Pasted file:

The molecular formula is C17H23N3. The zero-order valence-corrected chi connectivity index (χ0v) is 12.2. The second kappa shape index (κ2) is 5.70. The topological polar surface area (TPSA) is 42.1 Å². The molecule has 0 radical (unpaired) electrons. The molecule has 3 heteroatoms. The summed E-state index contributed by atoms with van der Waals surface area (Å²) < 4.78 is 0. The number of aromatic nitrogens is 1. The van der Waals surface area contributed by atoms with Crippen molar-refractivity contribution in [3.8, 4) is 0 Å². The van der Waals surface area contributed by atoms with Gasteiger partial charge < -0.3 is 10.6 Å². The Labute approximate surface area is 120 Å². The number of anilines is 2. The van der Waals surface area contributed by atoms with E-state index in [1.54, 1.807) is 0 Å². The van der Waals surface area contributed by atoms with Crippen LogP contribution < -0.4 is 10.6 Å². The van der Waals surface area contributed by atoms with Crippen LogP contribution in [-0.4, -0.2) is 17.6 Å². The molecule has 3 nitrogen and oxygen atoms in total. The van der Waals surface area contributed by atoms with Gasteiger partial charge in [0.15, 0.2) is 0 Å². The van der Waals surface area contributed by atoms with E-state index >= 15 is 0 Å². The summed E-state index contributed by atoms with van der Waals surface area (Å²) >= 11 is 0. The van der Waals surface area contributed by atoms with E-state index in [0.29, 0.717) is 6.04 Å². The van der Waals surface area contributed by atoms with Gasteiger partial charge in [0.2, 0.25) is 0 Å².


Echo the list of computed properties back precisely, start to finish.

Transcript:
The molecular formula is C17H23N3. The zero-order valence-corrected chi connectivity index (χ0v) is 12.2. The second kappa shape index (κ2) is 5.70. The topological polar surface area (TPSA) is 42.1 Å². The molecule has 0 radical (unpaired) electrons. The molecule has 3 heteroatoms. The summed E-state index contributed by atoms with van der Waals surface area (Å²) < 4.78 is 0. The number of aromatic nitrogens is 1. The van der Waals surface area contributed by atoms with Crippen molar-refractivity contribution in [3.8, 4) is 0 Å². The van der Waals surface area contributed by atoms with Gasteiger partial charge < -0.3 is 10.6 Å². The Labute approximate surface area is 120 Å². The number of anilines is 2. The van der Waals surface area contributed by atoms with E-state index in [1.54, 1.807) is 0 Å². The van der Waals surface area contributed by atoms with Crippen LogP contribution < -0.4 is 10.6 Å². The van der Waals surface area contributed by atoms with Crippen LogP contribution in [-0.4, -0.2) is 17.6 Å². The molecule has 3 nitrogen and oxygen atoms in total. The van der Waals surface area contributed by atoms with Gasteiger partial charge in [0.15, 0.2) is 0 Å². The van der Waals surface area contributed by atoms with E-state index >= 15 is 0 Å². The summed E-state index contributed by atoms with van der Waals surface area (Å²) >= 11 is 0. The van der Waals surface area contributed by atoms with E-state index in [0.29, 0.717) is 6.04 Å². The van der Waals surface area contributed by atoms with Gasteiger partial charge in [0.2, 0.25) is 0 Å².